This game I am expecting to be about as close as the early game, so not much of a game. I am not very convinced with the Packers. They have barely beaten some bad teams, like the Lions in Week 17. They seemed to just slide in as the two seed. The 49ers dismantled the Vikings last week, the Vikings were coming off a big win too, so they had some momentum. The 49ers also have a very strong defense, which should give the Packers more problems than they had last week against the Seahawks. Final Score 49ers 31- Packers 17 

 

Interviews with Teresa Hebert and Tabitha Lopp

Editor’s Note: To read more about Miles for Merry Miracles assisting local youth, and to read a column on poverty by opinion editor Christy Avery, see today’s print edition of The Bagpiper.

Teresa Hebert is the Miles for Merry Miracles coordinator. She frequently works with various charities and organizations centered around poverty and education.

B: The holidays can be a challenging time for those in need. What do you think are some of the struggles they face, and why do you think poverty is such an issue?”

TH: “Kids who come back from Christmas, they see all of their friends who have gotten this or gotten that. They feel thankful for shoes and clothes, but all these other kids have gotten Xboxes and tickets to the nicest concerts in town…. A lot of people, especially this time of year, feel like they have to compete… but we forget that the greatest gift is the gift of giving. I don’t remember 90 percent of the gifts I got, but I remember how I felt.”

B: What differences have you observed, if any, in the way poverty affects children versus adults?

TH: “Kids in poverty, they often don’t know it. And I’m happy to know that they don’t know it. But I remember, six years ago, a mom—she had maybe four kids—I asked her, “What would you like for Christmas?” She wanted an umbrella and blue eye makeup. It made me sad that was all she wanted. She could’ve asked for anything.”

B: For those who aren’t in need, what can they do to give back? 

TH: “All they have to do is look. It’s easy to find volunteer opportunities. JustServe.org will match you up with someone who is looking for volunteers. There’s so many who are yearning to do more, but just aren’t being challenged. Like at Highland Hills, there have been 7th graders who, when we gave them a sheet and said “you need two hours of service” end up volunteering for 200 hours. It’s the three Ts: time, talent, treasures. Use those. You have a lot to give.”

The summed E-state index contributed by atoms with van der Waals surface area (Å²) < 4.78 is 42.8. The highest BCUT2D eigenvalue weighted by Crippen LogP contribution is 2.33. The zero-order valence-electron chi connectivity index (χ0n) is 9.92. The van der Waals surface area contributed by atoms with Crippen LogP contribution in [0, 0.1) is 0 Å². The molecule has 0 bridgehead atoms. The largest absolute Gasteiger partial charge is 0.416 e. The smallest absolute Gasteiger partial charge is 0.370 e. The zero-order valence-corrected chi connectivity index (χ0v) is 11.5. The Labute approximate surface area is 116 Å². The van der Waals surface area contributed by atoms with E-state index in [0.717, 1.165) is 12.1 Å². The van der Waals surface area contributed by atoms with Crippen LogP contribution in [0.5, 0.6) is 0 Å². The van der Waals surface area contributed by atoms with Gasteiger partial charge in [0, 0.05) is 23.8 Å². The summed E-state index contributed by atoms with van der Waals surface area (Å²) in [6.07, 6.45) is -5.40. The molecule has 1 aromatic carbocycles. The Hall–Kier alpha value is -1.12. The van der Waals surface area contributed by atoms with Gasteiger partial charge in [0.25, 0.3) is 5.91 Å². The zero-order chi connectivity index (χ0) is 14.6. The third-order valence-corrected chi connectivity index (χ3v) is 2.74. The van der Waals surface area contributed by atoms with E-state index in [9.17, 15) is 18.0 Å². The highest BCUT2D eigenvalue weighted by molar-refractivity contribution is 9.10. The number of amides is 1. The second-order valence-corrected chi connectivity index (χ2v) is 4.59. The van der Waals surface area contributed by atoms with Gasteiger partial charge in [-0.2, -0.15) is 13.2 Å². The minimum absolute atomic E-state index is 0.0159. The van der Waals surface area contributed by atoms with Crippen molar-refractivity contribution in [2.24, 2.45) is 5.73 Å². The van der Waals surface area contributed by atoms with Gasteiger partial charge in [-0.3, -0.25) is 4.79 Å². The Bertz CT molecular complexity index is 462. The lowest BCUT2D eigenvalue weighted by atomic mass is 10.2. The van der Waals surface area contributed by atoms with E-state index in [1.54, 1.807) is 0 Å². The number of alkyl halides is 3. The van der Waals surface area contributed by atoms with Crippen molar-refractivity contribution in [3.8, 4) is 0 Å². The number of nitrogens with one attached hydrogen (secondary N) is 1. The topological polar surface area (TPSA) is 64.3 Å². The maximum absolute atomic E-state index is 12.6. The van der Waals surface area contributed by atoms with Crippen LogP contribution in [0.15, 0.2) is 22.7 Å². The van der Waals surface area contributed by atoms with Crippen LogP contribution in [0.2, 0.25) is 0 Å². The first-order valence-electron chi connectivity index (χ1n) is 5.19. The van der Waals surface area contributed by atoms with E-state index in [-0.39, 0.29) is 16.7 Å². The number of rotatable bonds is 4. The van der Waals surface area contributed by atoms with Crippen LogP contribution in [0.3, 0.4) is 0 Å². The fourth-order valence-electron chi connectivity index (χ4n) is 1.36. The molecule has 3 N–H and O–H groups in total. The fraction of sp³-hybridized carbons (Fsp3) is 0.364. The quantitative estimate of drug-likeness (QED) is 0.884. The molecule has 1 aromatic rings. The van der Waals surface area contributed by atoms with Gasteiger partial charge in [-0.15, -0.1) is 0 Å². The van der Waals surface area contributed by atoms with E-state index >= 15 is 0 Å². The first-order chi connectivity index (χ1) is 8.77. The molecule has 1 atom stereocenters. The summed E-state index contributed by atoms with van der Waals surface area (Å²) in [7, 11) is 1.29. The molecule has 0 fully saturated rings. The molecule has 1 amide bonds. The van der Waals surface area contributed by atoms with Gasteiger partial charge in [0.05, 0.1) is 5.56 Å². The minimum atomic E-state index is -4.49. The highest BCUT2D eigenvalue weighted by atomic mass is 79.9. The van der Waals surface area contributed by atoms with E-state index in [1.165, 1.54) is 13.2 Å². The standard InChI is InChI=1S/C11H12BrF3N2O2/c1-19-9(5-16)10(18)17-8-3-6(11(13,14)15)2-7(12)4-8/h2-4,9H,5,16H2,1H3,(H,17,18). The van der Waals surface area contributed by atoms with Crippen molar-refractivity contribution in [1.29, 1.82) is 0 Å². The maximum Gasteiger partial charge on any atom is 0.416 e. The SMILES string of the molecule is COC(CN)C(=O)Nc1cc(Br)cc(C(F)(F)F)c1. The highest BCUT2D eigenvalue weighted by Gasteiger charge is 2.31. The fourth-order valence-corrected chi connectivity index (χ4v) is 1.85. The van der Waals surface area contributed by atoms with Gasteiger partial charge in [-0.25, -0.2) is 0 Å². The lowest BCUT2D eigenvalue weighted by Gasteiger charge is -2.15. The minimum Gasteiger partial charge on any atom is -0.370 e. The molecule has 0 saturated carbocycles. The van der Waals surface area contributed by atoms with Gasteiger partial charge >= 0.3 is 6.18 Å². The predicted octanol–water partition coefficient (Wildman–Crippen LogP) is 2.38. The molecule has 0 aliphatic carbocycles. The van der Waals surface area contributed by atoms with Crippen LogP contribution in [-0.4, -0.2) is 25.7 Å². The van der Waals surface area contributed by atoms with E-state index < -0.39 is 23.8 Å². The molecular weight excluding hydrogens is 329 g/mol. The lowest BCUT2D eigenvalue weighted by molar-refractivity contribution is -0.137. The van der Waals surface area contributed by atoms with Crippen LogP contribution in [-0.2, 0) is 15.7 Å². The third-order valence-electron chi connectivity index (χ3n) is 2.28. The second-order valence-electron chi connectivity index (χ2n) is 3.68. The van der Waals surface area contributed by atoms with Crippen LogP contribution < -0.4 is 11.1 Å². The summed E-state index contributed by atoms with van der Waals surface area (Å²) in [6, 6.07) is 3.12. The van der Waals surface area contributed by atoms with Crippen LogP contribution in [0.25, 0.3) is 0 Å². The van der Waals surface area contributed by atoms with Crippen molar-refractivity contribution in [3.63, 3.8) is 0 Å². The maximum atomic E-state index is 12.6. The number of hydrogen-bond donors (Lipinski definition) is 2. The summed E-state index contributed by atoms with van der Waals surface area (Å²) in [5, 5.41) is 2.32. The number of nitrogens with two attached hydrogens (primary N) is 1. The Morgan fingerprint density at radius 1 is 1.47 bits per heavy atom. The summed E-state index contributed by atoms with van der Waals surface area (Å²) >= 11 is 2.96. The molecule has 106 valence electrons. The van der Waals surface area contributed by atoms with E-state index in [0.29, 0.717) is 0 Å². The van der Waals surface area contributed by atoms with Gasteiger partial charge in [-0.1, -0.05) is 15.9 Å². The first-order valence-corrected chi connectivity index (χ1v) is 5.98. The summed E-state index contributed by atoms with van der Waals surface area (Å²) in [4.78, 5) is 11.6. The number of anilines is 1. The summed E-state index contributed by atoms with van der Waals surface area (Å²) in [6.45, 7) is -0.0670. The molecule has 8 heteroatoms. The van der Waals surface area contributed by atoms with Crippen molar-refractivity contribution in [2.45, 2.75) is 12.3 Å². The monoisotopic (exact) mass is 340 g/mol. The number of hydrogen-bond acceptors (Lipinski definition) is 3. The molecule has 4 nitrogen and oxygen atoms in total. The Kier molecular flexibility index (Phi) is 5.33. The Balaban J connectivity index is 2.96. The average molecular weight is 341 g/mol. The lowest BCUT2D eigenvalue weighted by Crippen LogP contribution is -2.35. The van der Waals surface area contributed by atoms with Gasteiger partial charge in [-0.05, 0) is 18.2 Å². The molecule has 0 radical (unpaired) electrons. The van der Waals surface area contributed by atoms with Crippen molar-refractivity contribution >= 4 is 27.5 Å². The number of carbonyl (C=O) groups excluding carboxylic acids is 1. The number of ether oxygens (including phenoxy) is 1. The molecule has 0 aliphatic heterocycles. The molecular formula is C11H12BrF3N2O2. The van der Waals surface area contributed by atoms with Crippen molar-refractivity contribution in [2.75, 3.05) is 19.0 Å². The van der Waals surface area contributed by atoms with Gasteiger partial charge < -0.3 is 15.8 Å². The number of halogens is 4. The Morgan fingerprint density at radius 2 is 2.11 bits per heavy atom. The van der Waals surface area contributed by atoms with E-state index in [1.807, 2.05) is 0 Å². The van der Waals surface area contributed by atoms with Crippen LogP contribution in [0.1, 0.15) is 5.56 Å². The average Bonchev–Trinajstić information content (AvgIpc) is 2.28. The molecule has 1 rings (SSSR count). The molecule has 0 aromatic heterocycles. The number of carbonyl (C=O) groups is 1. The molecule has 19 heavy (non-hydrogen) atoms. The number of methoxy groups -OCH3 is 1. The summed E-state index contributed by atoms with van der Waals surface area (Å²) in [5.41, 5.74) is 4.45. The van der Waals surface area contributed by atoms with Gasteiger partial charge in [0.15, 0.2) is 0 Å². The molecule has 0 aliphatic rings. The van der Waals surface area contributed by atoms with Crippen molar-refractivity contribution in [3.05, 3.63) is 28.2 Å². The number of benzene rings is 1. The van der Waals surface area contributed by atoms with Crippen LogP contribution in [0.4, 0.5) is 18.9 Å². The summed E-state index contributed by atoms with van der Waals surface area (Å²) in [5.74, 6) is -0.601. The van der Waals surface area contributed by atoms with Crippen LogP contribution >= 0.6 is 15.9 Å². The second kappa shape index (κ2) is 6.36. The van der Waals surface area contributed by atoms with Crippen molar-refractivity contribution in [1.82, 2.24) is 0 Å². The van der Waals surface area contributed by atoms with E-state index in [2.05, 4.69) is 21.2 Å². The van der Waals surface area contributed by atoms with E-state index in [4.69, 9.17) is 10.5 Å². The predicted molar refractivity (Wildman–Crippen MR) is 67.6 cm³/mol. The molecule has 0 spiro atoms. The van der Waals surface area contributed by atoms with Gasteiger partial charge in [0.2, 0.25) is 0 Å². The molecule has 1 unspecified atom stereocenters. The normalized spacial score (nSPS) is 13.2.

B: Should volunteering come with an incentive?

TH: “While I would I initially say there shouldn’t be an incentive, there are so many destructions going on, that sometimes you just need something to push you over the edge. Over the past 40 years, the poverty rate in our nation hasn’t changed much at all. Why is it staying around 12 percent for 40 years when there are so many organizations out there trying to help? We have CEOs in our nation that are making 300 million dollars a year, but we have a food charity that could change the world making 85,000 dollars a year. What is wrong with that picture? 

I’ve found that once we get kids to our events, they have fun and they’re willing to do it the next time without an incentive. Because if they’re doing good, they can’t be doing bad.”

B: What does M4MM do? How do they help the community?

TH: “The history is in 2008, during the housing crisis, a lot of people lost their homes. My son who started the organization… he realized that to know his community, he had to be out in his community. 

“It’s a youth-serving, youth-led organization that partners with other youth organizations like Salvation Army, MyClub, and Kentucky Refugee Ministries.M4MM works to provide them children in poverty with toys, shoes, clothing, coats, and food, especially during the two weeks they’re out of school during the holidays.”

B: Describe how our local area is being helped this holiday season 

TH: “There are amazing churches and organizations like Hope Southern Indiana, Shop with a Cop, and families and kids that are willing to give up a little bit of their Christmas so they can help other kids. We probably have 35 sponsors willing to invest in M4MM and our youth leaders to make Christmas magical for the kids who may not get a Christmas.”